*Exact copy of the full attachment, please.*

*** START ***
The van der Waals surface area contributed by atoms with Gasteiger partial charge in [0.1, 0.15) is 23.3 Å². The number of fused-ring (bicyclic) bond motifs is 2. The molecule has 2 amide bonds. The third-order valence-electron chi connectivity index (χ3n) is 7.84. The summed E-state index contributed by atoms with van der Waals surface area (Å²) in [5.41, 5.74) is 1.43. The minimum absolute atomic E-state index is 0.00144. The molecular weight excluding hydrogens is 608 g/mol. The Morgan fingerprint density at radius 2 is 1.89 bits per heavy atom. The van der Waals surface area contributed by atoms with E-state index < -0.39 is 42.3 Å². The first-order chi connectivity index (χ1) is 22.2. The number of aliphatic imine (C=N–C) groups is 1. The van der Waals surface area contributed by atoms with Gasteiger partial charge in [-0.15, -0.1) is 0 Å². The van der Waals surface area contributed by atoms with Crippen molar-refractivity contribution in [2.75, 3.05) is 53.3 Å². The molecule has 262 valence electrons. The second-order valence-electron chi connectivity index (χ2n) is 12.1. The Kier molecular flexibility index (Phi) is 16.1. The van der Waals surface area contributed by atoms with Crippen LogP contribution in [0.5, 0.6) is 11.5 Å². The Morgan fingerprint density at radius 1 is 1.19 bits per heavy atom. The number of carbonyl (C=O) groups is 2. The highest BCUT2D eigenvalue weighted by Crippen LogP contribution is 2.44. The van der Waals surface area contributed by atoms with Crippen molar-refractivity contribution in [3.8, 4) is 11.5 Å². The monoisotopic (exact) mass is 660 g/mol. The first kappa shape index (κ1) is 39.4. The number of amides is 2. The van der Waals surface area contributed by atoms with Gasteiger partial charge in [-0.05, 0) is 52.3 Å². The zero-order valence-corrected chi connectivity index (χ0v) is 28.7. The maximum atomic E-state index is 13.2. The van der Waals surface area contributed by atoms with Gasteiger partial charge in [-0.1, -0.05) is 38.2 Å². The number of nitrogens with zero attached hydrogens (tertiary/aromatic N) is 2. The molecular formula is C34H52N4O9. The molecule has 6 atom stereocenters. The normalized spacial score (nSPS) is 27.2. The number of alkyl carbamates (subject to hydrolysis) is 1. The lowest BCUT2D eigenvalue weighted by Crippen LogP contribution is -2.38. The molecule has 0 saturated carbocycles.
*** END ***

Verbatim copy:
The van der Waals surface area contributed by atoms with Gasteiger partial charge in [0.1, 0.15) is 23.3 Å². The number of fused-ring (bicyclic) bond motifs is 2. The molecule has 2 amide bonds. The third-order valence-electron chi connectivity index (χ3n) is 7.84. The summed E-state index contributed by atoms with van der Waals surface area (Å²) in [5.41, 5.74) is 1.43. The minimum absolute atomic E-state index is 0.00144. The molecular weight excluding hydrogens is 608 g/mol. The Morgan fingerprint density at radius 2 is 1.89 bits per heavy atom. The van der Waals surface area contributed by atoms with E-state index < -0.39 is 42.3 Å². The first-order chi connectivity index (χ1) is 22.2. The number of aliphatic imine (C=N–C) groups is 1. The van der Waals surface area contributed by atoms with Gasteiger partial charge in [-0.15, -0.1) is 0 Å². The van der Waals surface area contributed by atoms with Crippen molar-refractivity contribution in [2.75, 3.05) is 53.3 Å². The molecule has 262 valence electrons. The second-order valence-electron chi connectivity index (χ2n) is 12.1. The Kier molecular flexibility index (Phi) is 16.1. The van der Waals surface area contributed by atoms with Crippen LogP contribution in [0.5, 0.6) is 11.5 Å². The Morgan fingerprint density at radius 1 is 1.19 bits per heavy atom. The number of carbonyl (C=O) groups is 2. The highest BCUT2D eigenvalue weighted by Crippen LogP contribution is 2.44. The van der Waals surface area contributed by atoms with Crippen molar-refractivity contribution in [3.8, 4) is 11.5 Å². The monoisotopic (exact) mass is 660 g/mol. The first kappa shape index (κ1) is 39.4. The number of amides is 2. The van der Waals surface area contributed by atoms with Gasteiger partial charge in [-0.05, 0) is 52.3 Å². The zero-order valence-corrected chi connectivity index (χ0v) is 28.7. The maximum atomic E-state index is 13.2. The van der Waals surface area contributed by atoms with Gasteiger partial charge in [-0.1, -0.05) is 38.2 Å². The number of nitrogens with zero attached hydrogens (tertiary/aromatic N) is 2. The molecular formula is C34H52N4O9. The molecule has 6 atom stereocenters. The normalized spacial score (nSPS) is 27.2. The number of alkyl carbamates (subject to hydrolysis) is 1. The lowest BCUT2D eigenvalue weighted by Crippen LogP contribution is -2.38. The molecule has 0 saturated carbocycles.